What Is Commercial Banking?

Definition and Overview of Banking for Businesses

Access to Funds
••• Jordan Adams/Imagezoo/Getty Images

Commercial banking refers to products or services specifically designed for businesses. Commercial banks may also work with consumers, but they have the ability to help businesses manage their money and keep operating.

Commercial banks can help small businesses as well as large enterprises. If you run a small business, even as a sole proprietor, it’s a good idea to use a business checking account to keep your finances separate.

Note that business accounts do not enjoy the same consumer protection as most personal accounts.

What do Banks do for Businesses?

  • Basic accounts: Businesses, just like individuals, need checking and savings accounts. Checking accounts are used to pay suppliers and employees, and savings accounts can hold cash reserves.
  • Lending money: Businesses need money to operate and grow, and sometimes they need additional funds for big purchases. Businesses might be starting out, or their assets might be tied up in inventory or expensive equipment. Loans can help businesses buy supplies, real estate, and vehicles necessary to operate. For new businesses, an owner often has to make a personal guarantee on loans unless the business owns assets that can be pledged as collateral.
  • Lines of credit: Sometimes businesses need short-term sources of cash. They might need to pay employees while waiting for customers to pay for recently shipped orders, for example, and then they might quickly pay off those loans once the cash becomes available.
  • Letters of credit: Trading with customers and suppliers overseas is risky. When businesses don’t know who they’re dealing with, and the other person is in a different country with different laws, a letter of credit can offer protection.
  • Lock box services: If businesses need to efficiently handle payments in large volumes, lock boxes can help. Customers mail payments to nearby locations, and a bank gets the funds into the business’ account.
  • Payment and transaction processing: Unlike individuals, businesses need to accept payments from customers in a variety of ways. Customers like to pay with credit cards, electronic checks, and even paper checks. Banks help make this happen and also can help businesses lower their risks.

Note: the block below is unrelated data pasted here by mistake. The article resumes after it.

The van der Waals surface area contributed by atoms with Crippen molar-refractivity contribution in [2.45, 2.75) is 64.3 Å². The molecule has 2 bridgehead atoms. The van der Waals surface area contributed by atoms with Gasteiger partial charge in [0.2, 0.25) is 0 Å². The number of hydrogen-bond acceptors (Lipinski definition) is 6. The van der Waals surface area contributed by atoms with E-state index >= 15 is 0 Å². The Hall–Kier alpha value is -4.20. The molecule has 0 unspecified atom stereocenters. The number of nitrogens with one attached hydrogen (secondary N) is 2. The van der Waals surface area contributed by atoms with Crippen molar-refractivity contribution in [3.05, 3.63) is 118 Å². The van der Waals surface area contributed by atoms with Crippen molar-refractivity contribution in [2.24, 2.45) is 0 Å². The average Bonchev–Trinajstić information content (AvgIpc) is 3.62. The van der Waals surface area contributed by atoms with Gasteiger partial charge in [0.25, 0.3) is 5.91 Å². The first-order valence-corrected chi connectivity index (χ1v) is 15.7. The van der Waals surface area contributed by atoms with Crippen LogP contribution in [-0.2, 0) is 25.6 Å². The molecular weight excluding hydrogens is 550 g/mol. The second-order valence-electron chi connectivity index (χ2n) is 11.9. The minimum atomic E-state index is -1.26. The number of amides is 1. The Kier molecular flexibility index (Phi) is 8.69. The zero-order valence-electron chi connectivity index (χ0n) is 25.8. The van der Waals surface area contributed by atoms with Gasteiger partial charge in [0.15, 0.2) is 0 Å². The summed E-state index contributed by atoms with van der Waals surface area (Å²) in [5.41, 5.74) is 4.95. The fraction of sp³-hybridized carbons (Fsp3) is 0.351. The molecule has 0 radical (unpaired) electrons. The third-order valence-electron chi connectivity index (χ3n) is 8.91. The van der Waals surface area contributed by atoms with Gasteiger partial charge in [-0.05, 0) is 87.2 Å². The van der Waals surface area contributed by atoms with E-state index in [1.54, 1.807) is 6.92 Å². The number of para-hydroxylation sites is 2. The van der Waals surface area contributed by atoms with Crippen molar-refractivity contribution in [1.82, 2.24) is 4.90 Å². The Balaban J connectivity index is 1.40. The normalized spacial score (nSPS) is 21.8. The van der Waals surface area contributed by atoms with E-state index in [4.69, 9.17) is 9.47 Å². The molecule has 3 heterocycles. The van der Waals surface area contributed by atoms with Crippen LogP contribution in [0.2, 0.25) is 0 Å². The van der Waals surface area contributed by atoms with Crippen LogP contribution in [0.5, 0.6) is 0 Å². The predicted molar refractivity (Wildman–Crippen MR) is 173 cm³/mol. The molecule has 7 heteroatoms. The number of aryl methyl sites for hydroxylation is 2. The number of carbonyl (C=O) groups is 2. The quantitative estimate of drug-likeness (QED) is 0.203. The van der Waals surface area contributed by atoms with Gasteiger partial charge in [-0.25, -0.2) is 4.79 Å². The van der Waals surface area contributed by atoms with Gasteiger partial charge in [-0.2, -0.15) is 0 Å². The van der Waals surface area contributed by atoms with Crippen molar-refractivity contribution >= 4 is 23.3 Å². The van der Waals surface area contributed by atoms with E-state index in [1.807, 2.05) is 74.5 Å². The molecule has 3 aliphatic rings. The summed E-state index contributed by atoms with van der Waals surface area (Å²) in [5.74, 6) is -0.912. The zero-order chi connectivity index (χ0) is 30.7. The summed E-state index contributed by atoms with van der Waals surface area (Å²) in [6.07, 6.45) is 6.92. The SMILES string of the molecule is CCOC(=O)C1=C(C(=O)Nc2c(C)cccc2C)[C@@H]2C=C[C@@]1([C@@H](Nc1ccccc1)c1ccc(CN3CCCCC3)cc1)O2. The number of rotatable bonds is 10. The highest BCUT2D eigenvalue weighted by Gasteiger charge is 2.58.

• Foreign exchange: When businesses operate overseas by accepting money or spending it, they might want to work in local currencies. Banks help them convert money and manage the risk of changing currency prices.
  • Investment Banking: Most commercial banks focus on the day-to-day activities of businesses. Investment banks, on the other hand, help with less-frequent major financial transactions. For example, if a business wants to “go public” or sell a large amount of debt to fund expansion, an investment bank will help. In some cases, the same bank acts as the commercial and investment bank for a business.

Benefits of a Business Account

Even if you have a small, home-based business, a business account is a good idea. Perhaps the most important benefit is the ability to separate your business finances from your personal finances. This helps you with your day-to-day bookkeeping, but it's also important when it's time to file your tax return.

By having separate business and personal accounts, you can know exactly what activity was yours and what was your businesses.

A separate business account under the name of your business also lends a bit of credibility to your operation. Customers, for example, might be less comfortable making a payment to you, personally, for a product or service, as opposed to making that payment to whatever the name of your business might be.